Why does DSF care about the St. Lawrence River? | Notes from the Panther Lounge | David Suzuki Foundation
Photo: Why does DSF care about the St. Lawrence River?

St. Lawrence River (Credit: Mononc' Paul via Flickr)

By Jean-Patrick Toussaint, Science Project Manager, DSF-Qu├ębec

Canada is blessed with stunning and diverse ecosystems, all of which bring us pride and joy. One of those unique and important ecosystems is the St. Lawrence River and its watershed. Roaring across Quebec from the Great Lakes, its birthplace, and finishing in the gulf bearing its name, the St. Lawrence River, called Magotogoek (the path that walks) by the Algonquins, was the way through which European explorers first settled in Canada.

Sign up for our newsletter

Beyond its magnificence, few people know that as many as 45 per cent of Quebecers get their drinking water from the St. Lawrence River. Considering that our bodies are mostly made of water, this literally means that the St. Lawrence runs through us! What's more, the Gulf of St. Lawrence alone is more diverse than the Caribbean sea, with some 27,000 species, including bacteria, plants, fish, mammals, and birds. How many people know that the St. Lawrence is home for at least 19 species of... sharks?!

Considering the St. Lawrence River is a core component of our environmental and economic prosperity, the Quebec team of the David Suzuki Foundation (DSF-QC) is proud to contribute to raising awareness about the importance of protecting the St. Lawrence River. Our work is achieved through the financial support of the RBC Blue Water Project.

How do we protect the St. Lawrence?

There's a saying, "When you know more about something you also care about it." That's our motto when it comes to the St. Lawrence. Through the support of the Blue Water Project, DSF has developed an awareness-raising project titled The St. Lawrence: Our Living River.

During the first two years of this project, we developed a compelling multimedia presentation to emphasize the importance and diversity of the ecosystems of the river, as well as to communicate the historical and cultural heritage associated with it. This hour-long journey along the St. Lawrence is based on scientific and cultural information, and is at the core of our project, which ultimately aims to reconnect Quebecers to the St. Lawrence. We have also developed an educational map of the St. Lawrence, which was distributed to hundreds of schools.

To reach out to as many Quebecers as possible, 40 St. Lawrence Ambassadors from across the province of Quebec were trained to give this presentation in their communities. These highly motivated ambassadors were selected not only for their passion about the St. Lawrence, but also for their scientific and cultural knowledge about its varied ecosystems. Together they have reached several hundred Quebecers in just over a year.

Another part of our project is the Acts of Blue campaign, which helps people protect the St. Lawrence through simple actions. It's all packaged as an easy and fun way to contribute to protection. During the first year of the project, Quebecers were asked to tell us what they are doing to protect the St. Lawrence. In the second year, we suggested three easy ways to reconnect with and protect the St. Lawrence, such as buying sustainable seafood products and adopting household habits that are not harmful to the St. Lawrence.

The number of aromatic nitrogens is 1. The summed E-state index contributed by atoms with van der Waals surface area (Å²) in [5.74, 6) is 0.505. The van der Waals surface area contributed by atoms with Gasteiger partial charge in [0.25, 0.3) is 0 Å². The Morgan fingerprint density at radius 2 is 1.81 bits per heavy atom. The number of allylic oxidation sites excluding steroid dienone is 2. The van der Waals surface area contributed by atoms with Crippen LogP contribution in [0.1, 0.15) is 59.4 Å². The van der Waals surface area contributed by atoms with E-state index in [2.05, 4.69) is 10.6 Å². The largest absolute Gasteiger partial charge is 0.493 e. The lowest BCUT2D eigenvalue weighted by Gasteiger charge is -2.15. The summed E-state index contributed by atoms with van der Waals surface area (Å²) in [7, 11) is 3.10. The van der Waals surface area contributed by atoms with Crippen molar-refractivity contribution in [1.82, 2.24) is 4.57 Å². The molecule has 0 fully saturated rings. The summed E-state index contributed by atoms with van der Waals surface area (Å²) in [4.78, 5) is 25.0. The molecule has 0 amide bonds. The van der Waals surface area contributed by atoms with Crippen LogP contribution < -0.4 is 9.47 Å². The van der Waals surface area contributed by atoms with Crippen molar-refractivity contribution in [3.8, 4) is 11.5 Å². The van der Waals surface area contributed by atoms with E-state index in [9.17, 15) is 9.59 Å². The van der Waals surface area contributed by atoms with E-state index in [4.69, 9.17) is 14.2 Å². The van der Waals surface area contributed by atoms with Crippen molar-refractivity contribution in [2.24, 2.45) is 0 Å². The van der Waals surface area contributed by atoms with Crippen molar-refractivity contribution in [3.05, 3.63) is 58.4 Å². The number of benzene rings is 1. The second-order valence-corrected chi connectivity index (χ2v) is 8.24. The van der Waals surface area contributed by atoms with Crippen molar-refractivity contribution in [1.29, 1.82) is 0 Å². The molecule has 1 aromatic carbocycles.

Finally, the St. Lawrence Action day, held on RBC's Blue Water day, has been another way for us to encourage Quebecers to reconnect with the St. Lawrence. We suggested activities to bring people to the St. Lawrence, including shore cleaning and kayaking on river.

What are the next steps?

We are proud that RBC has renewed its faith in our St. Lawrence Project by funding it for three more years. The team in Quebec is committed to reaching out to many more Quebecers in the coming years, working with schools and municipalities. We intend to train several high school teachers as St. Lawrence Ambassadors, and to collaborate with various municipalities along the St. Lawrence to encourage their citizens to take part to the Acts of Blue campaign and the St. Lawrence Action day.

All in all, DSF is proud to have initiated a compelling educational and scientific campaign. We're grateful to the trust given by RBC to conduct such a vital project for one of Quebec's most important ecosystems — the St. Lawrence River!

August 10, 2012
http://www.davidsuzuki.org/blogs/panther-lounge/2012/08/why-does-dsf-care-about-the-st-lawrence-river/

Read more

Post a comment


2 Comments

Aug 11, 2012
12:20 PM

We seem to be only concern about me attitude. Why is that? We are spoil, that's why. If we need water before we got it from the river. Today, we just turn on the tap. If we needed heat before we cut only dry tree for our campfires. If we need light before we went to bed at sundown. I love all my toys of today also, I don't want to give up either. Flicker the switch, clicking the remote control, heating up my meals in micro-wave, running tap for shower and so on. The river was long here before we were born. If we don't look for better solution to protect the environment, it will not survive. Then it will be useless. As contributor to it's disaster, we own it to take better care of it. All our material toys, we can't use it after we are gone.

Aug 11, 2012
9:30 AM

It would help a lot if the 11 buildings on Nun's island didn't flush their toilets directly into the river… It's not just sewage, it's medications too. :(

The David Suzuki Foundation does not necessarily endorse the comments or views posted within this forum. All contributors acknowledge DSF's right to refuse publication of comments deemed to be offensive or that contravene our operating principles as a charitable organization. Please note that all comments are pre-moderated. Privacy Policy »